Some of these thermal ink jet printheads are formed by mating two silicon substrates. One substrate contains an array of heater elements and associated electronics (and is thus referred to as a heater plate), while the second substrate is a fluid directing portion containing a plurality of nozzle-defining channels and an ink inlet for providing ink from a source to the channels. This substrate is referred to as a channel plate which is typically fabricated by orientation dependent etching methods.

The dimensions of the ink inlets to the die modules, or substrates, are much larger than the ink channels. Hence, it is desirable to provide a filtering mechanism for filtering the ink at some point along the ink flow path from the ink manifold or manifold source to the ink channel or from the ink channel to the nozzle to prevent blockage of the channels by various particles typically carried in the ink. Even though some particles of a certain size do not completely block the channels, they can adversely affect directionality of a droplet expelled from these printheads.

U.S. Pat. No. 4,864,329 to Kneezel et al. discloses a thermal ink jet printhead having a flat filter placed over the inlet thereof by a fabrication process which laminates a wafer size filter to the aligned and bonded wafers containing a plurality of printheads. The individual printheads are obtained by a sectioning operation, which cuts through the two or more bonded wafers and the filter. The filter may be a woven mesh screen or preferably a nickel electroformed screen with predetermined pore size. Electroformed screen filters having pore size which is small enough to filter out particles result in filters which are very thin and subject to breakage during handling or wash steps. Also, the preferred nickel embodiment for a filter is not compatible with certain inks resulting in filter corrosion. Finally, the choice of materials is limited when using this technique. Woven mesh screens are difficult to seal reliably against both the silicon ink inlet and the corresponding opening in the ink manifold. Further, plating with metals such as gold to protect against corrosion is costly. This patent is intended to be incorporated by reference herein in its entirety.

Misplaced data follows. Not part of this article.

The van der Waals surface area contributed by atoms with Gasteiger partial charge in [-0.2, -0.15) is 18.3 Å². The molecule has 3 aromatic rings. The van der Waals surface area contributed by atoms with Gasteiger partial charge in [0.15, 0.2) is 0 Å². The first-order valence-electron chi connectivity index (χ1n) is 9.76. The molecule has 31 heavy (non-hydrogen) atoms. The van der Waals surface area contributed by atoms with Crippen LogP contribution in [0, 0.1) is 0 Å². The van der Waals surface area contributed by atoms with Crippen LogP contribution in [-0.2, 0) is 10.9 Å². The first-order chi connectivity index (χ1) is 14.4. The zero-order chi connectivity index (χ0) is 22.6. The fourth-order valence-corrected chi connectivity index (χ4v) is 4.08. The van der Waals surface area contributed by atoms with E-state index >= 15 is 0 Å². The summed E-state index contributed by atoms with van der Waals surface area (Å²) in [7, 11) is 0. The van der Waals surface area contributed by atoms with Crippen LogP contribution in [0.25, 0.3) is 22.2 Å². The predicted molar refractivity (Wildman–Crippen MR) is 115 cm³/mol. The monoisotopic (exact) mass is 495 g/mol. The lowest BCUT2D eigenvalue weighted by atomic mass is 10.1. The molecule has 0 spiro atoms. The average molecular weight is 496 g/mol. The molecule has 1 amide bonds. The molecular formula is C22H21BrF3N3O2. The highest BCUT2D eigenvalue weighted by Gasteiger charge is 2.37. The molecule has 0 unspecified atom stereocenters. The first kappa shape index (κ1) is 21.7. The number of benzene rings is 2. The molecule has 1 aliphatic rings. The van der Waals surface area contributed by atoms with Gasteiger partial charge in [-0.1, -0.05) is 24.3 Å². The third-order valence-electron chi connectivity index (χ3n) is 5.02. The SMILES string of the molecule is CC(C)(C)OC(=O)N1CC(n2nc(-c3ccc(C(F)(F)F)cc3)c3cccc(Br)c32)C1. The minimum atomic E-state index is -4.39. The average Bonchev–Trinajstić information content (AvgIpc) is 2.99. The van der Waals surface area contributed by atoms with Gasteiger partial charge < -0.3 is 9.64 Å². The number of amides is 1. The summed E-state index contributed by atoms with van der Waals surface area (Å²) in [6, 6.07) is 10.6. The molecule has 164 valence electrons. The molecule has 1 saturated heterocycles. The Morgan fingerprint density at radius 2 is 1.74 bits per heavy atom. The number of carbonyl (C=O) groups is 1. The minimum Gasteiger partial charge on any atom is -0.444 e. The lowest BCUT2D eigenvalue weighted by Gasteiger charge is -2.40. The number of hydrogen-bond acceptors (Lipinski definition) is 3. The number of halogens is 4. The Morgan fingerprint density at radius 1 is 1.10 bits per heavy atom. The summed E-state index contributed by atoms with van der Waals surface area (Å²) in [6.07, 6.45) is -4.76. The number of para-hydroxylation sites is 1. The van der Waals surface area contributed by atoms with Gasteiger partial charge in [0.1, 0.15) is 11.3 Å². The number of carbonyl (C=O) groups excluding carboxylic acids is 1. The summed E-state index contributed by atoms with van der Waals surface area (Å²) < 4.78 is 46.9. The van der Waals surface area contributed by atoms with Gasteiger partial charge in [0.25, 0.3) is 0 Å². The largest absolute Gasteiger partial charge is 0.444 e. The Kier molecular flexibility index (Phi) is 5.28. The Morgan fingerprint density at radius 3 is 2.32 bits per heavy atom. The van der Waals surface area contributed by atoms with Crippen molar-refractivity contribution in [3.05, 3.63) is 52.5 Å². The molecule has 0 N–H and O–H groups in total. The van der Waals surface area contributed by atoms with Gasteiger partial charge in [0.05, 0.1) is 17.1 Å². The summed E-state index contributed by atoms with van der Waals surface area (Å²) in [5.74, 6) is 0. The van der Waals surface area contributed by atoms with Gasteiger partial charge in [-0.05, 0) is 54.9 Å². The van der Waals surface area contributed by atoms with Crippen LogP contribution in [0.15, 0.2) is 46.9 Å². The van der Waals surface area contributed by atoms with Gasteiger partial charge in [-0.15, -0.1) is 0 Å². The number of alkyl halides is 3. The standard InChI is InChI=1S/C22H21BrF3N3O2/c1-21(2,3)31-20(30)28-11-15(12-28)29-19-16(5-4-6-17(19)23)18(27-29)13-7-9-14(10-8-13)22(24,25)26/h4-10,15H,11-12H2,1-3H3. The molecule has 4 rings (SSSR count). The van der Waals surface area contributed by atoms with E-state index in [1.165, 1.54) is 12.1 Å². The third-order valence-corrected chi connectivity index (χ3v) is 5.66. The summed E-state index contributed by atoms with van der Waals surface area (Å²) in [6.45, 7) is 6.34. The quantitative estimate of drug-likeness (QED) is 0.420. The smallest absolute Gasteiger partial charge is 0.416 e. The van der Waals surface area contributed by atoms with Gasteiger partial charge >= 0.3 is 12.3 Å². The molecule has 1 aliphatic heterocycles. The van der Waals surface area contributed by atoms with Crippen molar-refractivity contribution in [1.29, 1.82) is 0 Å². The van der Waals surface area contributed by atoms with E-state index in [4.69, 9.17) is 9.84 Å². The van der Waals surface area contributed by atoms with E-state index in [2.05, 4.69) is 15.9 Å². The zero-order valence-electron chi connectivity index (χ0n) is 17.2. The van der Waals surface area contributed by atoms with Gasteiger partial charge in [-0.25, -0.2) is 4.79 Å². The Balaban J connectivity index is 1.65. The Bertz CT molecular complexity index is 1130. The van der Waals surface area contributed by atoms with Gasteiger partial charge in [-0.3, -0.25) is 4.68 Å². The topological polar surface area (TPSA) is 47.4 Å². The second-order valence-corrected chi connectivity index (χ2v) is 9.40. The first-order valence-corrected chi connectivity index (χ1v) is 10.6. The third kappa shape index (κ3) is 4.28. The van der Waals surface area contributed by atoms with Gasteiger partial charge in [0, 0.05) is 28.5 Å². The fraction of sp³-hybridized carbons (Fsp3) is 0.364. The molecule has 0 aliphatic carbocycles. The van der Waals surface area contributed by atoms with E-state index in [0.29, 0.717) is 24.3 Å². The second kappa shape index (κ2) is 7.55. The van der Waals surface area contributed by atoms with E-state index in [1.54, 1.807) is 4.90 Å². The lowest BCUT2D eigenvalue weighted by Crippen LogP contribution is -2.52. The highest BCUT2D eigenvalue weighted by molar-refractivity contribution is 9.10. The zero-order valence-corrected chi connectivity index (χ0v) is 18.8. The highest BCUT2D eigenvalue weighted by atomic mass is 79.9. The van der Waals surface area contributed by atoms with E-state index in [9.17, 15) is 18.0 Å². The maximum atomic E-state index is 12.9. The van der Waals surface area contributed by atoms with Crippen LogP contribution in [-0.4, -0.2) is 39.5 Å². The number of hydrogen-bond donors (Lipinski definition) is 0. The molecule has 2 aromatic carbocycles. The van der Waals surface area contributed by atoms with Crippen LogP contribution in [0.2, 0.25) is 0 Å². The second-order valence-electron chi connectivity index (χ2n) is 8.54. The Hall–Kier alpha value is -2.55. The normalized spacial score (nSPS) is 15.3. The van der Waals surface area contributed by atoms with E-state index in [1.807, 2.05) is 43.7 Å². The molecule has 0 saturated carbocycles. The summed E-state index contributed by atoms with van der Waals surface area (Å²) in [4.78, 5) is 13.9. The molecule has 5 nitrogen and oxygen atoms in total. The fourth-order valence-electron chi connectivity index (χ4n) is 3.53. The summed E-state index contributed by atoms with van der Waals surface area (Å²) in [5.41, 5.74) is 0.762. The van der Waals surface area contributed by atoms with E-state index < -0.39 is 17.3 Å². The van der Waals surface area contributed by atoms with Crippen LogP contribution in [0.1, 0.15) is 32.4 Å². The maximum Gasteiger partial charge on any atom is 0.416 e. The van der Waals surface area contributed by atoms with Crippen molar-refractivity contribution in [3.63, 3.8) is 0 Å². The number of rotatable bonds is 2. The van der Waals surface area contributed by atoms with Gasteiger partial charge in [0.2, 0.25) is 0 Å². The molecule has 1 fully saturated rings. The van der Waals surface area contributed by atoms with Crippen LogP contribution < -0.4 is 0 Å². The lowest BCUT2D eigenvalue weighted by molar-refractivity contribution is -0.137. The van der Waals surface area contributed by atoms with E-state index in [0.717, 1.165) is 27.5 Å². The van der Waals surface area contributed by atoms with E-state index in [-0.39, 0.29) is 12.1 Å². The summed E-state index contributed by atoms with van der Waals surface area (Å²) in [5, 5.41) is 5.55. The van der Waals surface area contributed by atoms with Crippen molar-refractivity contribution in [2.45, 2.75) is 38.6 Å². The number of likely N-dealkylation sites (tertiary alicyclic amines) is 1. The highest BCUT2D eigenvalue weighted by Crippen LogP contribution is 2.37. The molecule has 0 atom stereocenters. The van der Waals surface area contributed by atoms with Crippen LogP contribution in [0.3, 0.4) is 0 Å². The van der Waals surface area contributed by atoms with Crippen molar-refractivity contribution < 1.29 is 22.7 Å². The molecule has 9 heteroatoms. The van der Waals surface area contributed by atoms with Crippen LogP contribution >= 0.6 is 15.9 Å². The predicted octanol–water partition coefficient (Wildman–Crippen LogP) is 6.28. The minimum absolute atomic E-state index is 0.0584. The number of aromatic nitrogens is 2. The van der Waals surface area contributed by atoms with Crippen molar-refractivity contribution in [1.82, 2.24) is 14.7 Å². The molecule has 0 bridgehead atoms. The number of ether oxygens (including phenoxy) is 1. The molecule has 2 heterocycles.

In all cases, conventional microfilters ordinarily suffer from blockage by particles larger than the pore size, and by air bubbles. Conventional microfilters used for thermal ink jet printheads help keep the jetting nozzles and channels free of clogs caused by dirt and air bubbles carried into the printhead from upstream sources such as from the ink supply cartridge. One common failing of all planar microfilters is their relatively high flow resistance and limited surface area for filter pores.

In laser ablated filters, circular holes are laser ablated in a flat planar plastic film, which may then be bonded over the ink inlets of many die at once in a thermal ink jet wafer, as taught in U.S. Pat. No. 6,139,674, to Markham et al. and U.S. Pat. No. 6,199,980, to Fisher et al., both commonly assigned as the present application and both incorporated by reference. However, even when the holes are packed as tightly as possible, the open planar area for typical filter dimensions may be on the order of 40%.

In an ink jet system environment, one of the basic objectives of the embodiments of the present invention is to provide a filter which will prevent particles of a size sufficient to block channels from entering the printhead channels and minimize fluid flow resistance due to the filter along the ink flow path.

It is an object of the present invention to provide a microfluidic filtering device with increased surface area.

SUMMARY OF THE INVENTION

According to the present invention, a microfluidic filter has a conical filter structure having a plurality of pores through the structure. Alternately the microfluidic filter can have a cylindrical filter structure or a coil structure of multiple cylindrical filters with decreasing radii. The pore structure of the filters is formed by laser ablation.

Another embodiment of the present invention is directed to an improved ink jet printhead having an ink inlet in one of its surfaces, a plurality of nozzles, individual channels connecting the nozzles to an internal ink supplying manifold, the manifold being supplied ink through the ink inlet, and selectively addressable heating elements for expelling ink droplets, the improved ink jet printhead comprising a conical, cylindrical or coiled cylindrical filter having predetermined dimensions with the filter having a plurality of pores. The filter being bonded within the printhead at the ink inlet or at other points along the ink flow path between the manifold and the nozzle.

Other objects and attainments together with a fuller understanding of the invention will become apparent and appreciated by referring to the following description and claims taken in conjunction with the accompanying drawings.